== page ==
* Fourth quarter pretax profit 2.26 bln crowns 1.86 bln forecast
* Q4 loan impairments 2.62 bln crowns vs 2.89 bln forecast
* Sees 2013 net profit of 7.5-10.0 billion crowns
* Omits dividend for 2012, says expects 2013 dividend
* Shares rise 3.2 percent (Adds comments, details, background, updates share price)
By Mette Fraende and Ole Mikkelsen
COPENHAGEN, Feb 7 (Reuters) - Denmark's biggest lender Danske Bank said it had reached a turning point after posting a nearly four-fold rise in quarterly pretax profits and offered its first full-year outlook since the financial crisis began.
Beating analysts' forecasts for pretax profits and posting a bigger-than expected drop in loan impairments, the bank on Thursday joined a string of Nordic peers forecasting a rise in profitability.
"We believe we are leaving the financial crisis behind us, so you can call this a turning point," chief executive Eivind Kolding, who took the helm at Danske in February last year, told Reuters on the sidelines of a press briefing.
In contrast to its Swedish rivals, the bank did not offer to pay a dividend to its shareholders in 2012, but said it expected to revive its dividend programme for this year.
"We expect to pay a dividend for 2013," Kolding said.
Danske Bank has not paid dividends since 2007 and has refrained from offering annual outlooks since the start of the financial crisis.
On Thursday, it forecast net profit for 2013 in a range of 7.5 billion to 10.0 billion Danish crowns ($1.4 billion-1.8 billion), corresponding to a return on equity of 5.5 percent to 7.0 percent after tax.
The outlook was above its 2012 net profit of 4.75 billion, the bank's best financial results since 2007, but lagged an average 10.66 billion crowns forecast in a Reuters poll.
"It is positive that they give guidance. It shows confidence and that they feel more certain about how the business is doing," said Nykredit analyst Mads Thinggard.
Danske Bank's shares traded up 3.2 percent at 107.80 Danish crowns at 1134 GMT, against a 0.8 percent increase in the Copenhagen stock exchange's benchmark index
The bank has been stung by bad debts from a burst property bubble and writedowns on loans to struggling farmers. It has raised capital and laid off staff to turn its business around.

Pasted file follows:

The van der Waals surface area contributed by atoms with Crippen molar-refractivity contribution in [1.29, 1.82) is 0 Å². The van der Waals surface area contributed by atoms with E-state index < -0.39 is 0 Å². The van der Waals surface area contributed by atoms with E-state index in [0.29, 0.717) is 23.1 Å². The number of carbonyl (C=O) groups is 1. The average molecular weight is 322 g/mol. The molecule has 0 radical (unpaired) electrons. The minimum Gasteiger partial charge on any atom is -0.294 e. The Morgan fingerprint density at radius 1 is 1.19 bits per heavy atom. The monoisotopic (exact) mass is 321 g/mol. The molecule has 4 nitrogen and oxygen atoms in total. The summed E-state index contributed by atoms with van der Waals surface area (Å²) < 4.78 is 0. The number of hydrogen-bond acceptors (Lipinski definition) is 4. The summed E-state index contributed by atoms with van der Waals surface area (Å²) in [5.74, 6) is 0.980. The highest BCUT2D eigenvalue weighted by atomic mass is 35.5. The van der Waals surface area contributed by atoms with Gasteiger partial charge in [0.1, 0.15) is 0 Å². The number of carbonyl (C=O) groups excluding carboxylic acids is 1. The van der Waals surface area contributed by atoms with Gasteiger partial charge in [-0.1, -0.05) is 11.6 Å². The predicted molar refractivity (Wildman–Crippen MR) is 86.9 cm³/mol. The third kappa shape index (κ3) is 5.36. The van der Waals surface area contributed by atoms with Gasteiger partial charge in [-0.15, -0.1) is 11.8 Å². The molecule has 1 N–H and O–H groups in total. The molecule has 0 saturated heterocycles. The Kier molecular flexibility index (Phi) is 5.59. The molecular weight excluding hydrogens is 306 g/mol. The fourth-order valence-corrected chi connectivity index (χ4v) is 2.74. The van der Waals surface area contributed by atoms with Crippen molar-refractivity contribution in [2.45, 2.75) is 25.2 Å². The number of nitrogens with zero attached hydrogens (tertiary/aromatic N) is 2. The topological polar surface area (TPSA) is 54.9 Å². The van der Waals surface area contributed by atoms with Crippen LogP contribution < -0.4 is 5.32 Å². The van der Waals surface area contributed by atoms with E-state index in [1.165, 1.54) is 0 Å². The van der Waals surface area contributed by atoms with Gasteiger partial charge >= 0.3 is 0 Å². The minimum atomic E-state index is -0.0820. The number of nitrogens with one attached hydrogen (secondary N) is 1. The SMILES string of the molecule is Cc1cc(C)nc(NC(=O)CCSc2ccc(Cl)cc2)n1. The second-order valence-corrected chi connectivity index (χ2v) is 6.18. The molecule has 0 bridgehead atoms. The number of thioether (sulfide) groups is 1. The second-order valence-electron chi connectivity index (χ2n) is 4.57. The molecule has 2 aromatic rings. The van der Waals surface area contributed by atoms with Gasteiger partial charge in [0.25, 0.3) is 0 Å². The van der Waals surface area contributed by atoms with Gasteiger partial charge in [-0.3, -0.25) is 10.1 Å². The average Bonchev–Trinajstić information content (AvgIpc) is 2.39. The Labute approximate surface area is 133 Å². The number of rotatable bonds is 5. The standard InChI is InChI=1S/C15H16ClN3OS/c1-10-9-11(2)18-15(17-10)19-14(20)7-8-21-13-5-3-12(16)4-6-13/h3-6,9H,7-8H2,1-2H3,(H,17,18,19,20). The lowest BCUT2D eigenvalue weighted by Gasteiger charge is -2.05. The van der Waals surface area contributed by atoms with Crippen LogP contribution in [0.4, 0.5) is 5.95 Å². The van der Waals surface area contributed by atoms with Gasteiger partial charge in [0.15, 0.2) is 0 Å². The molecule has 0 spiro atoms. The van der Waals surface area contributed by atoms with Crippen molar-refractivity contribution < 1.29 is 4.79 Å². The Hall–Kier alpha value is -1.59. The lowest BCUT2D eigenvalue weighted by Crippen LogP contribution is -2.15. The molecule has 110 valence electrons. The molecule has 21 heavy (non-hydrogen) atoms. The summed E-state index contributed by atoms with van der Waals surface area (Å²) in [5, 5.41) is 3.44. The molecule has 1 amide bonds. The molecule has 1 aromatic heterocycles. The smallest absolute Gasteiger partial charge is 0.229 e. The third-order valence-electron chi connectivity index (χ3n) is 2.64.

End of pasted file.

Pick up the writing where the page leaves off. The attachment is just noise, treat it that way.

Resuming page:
In October, the bank said it would cut 1,000 jobs in addition to the 2,000 cuts in the 2011-2014 period that it had announced last year.
It also raised 7 billion Danish crowns in a new share issue to try to establish itself among the top three Nordic banks and get an improved rating from agencies.
In May last year, ratings agency Moody's cut the bank's long-term rating to Baa1, while Standard & Poor's lowered its rating to A-/A-2.
On Thursday, the bank repeated its goal to be among the top three Nordic banks in terms of return on equity in 2015.
"We are quite confident. It will be a lot of hard work, we are up against very tough competition," Kolding said.
Danske Bank's core Tier 1 capital ratio was 14.5 percent at the end of 2012, an improvement from 11.8 percent at the end of 2011. It has beaten an earlier target for a core Tier 1 capital ratio of at least 13 percent at the end of 2013.
In comparison, one of Europe's most conservative lenders, Handelsbanken, on Wednesday boasted a core tier one capital ratio of 18.4 percent at the end of the year. That contrasts with an 8 percent ratio for Deutsche last week.
Danske Bank's fourth quarter pretax profits rose to 2.26 billion Danish crowns, beating an average 1.86 billion forecast in a poll of analysts.
Loan losses fell to 2.62 billion crowns from 4.79 billion in the same quarter a year ago, better than an average forecast of 2.89 billion crowns.
Kolding acted in May last year to reverse rising loan losses in Ireland, announcing the bank would hive off $6 billion of bad loans at the unit as part of a reorganisation.
Its loan losses in Ireland, where the bank owns National Irish Bank in the Republic of Ireland and Northern Bank in Northern Ireland, would see a decline in 2013, chief financial officer Henrik Ramlau-Hansen said at the press briefing.
($1 = 5.7803 Danish crowns) (Additional reporting by Johan Ahlander and Stine Jacobsen; Editing by Mark Potter and Hans-Juergen Peters)